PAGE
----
That when failure is not an option, excuses go out the door. You do anything and everything you can to make it work.

I had a very simple metric for success. Earn my investment back. Anything beyond that was a bonus.

What I didn’t realize was by giving myself a metric I hyper focused my efforts. My success was based on one thing and one thing only, earning my money back.

There were days where I felt overwhelmed with panic because things were not working the way I anticipated.

There were days where I felt like a rockstar because I was earning more way more than I thought possible.

Where am I going with this?


If you want to truly grow in any area of your life you must set measureable metrics and continue to increase it each and every time you achieve your measureable goal.

This can be done in business, writing, exercise, you name it.

For writing, how many words do you want to write this week? 2000? Sounds good, when you succeed, push for 2100 the next week. Keep raising the bar.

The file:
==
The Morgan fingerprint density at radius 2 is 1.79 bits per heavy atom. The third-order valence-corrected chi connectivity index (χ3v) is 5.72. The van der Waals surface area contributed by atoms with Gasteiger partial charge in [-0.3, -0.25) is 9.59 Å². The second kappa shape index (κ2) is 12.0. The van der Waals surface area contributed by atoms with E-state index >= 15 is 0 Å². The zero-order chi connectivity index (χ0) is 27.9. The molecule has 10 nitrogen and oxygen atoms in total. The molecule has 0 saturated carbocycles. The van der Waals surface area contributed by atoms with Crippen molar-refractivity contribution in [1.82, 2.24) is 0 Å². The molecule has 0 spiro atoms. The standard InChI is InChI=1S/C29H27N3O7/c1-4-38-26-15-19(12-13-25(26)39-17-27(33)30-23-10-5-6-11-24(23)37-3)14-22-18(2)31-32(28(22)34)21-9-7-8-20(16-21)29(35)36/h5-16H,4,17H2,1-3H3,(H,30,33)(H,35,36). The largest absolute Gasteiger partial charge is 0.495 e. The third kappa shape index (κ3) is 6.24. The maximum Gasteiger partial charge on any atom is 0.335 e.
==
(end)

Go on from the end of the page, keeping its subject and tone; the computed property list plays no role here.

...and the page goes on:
You’ll reach a point where you are close to driving yourself crazy because you feel so stretched already. What should you do when this happens? Raise the bar further.

The key is to find the balance of constant growth without burning out.

A great exercise for this to get yourself into this mindset, is the push up challenge.

Identify a number of push-ups that you can easily do.

Let’s say it is 7.

Each day increase that number by one until you get to 100.

The key is don’t over do it.

Just increase once per day every day until you hit your goal.

Who cares how long it takes. Just increase one push up per day every day until you get to a 100.

Try this exercise so you can teach your mind and body how to enjoy the frustration that accompanies a refusal to settle.

Then apply it to your writing and everything else you want to improve upon in your life.

Be willing to endure frustration on a regular basis.

Be proud of it.